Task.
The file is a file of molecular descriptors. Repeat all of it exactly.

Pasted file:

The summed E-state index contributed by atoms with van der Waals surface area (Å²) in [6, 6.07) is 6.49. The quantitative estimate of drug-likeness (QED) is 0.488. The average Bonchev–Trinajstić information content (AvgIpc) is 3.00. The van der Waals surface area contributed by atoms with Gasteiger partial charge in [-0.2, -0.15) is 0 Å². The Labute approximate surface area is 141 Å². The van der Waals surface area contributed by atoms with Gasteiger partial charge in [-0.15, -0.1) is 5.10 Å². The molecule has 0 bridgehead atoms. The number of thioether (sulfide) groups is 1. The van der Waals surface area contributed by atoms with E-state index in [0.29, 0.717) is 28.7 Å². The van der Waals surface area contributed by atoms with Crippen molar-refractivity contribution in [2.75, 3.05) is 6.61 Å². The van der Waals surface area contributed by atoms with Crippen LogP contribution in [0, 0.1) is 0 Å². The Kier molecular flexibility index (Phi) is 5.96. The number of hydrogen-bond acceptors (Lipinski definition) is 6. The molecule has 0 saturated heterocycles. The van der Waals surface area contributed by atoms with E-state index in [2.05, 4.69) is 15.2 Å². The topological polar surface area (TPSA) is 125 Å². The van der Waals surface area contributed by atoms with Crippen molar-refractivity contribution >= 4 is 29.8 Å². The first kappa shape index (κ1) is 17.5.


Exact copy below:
The summed E-state index contributed by atoms with van der Waals surface area (Å²) in [6, 6.07) is 6.49. The quantitative estimate of drug-likeness (QED) is 0.488. The average Bonchev–Trinajstić information content (AvgIpc) is 3.00. The van der Waals surface area contributed by atoms with Gasteiger partial charge in [-0.2, -0.15) is 0 Å². The Labute approximate surface area is 141 Å². The van der Waals surface area contributed by atoms with Gasteiger partial charge in [-0.15, -0.1) is 5.10 Å². The molecule has 0 bridgehead atoms. The number of thioether (sulfide) groups is 1. The van der Waals surface area contributed by atoms with E-state index in [0.29, 0.717) is 28.7 Å². The van der Waals surface area contributed by atoms with Crippen molar-refractivity contribution in [2.75, 3.05) is 6.61 Å². The van der Waals surface area contributed by atoms with Crippen LogP contribution in [0, 0.1) is 0 Å². The Kier molecular flexibility index (Phi) is 5.96. The number of hydrogen-bond acceptors (Lipinski definition) is 6. The molecule has 0 saturated heterocycles. The van der Waals surface area contributed by atoms with E-state index in [2.05, 4.69) is 15.2 Å². The topological polar surface area (TPSA) is 125 Å². The van der Waals surface area contributed by atoms with Crippen molar-refractivity contribution >= 4 is 29.8 Å². The first kappa shape index (κ1) is 17.5.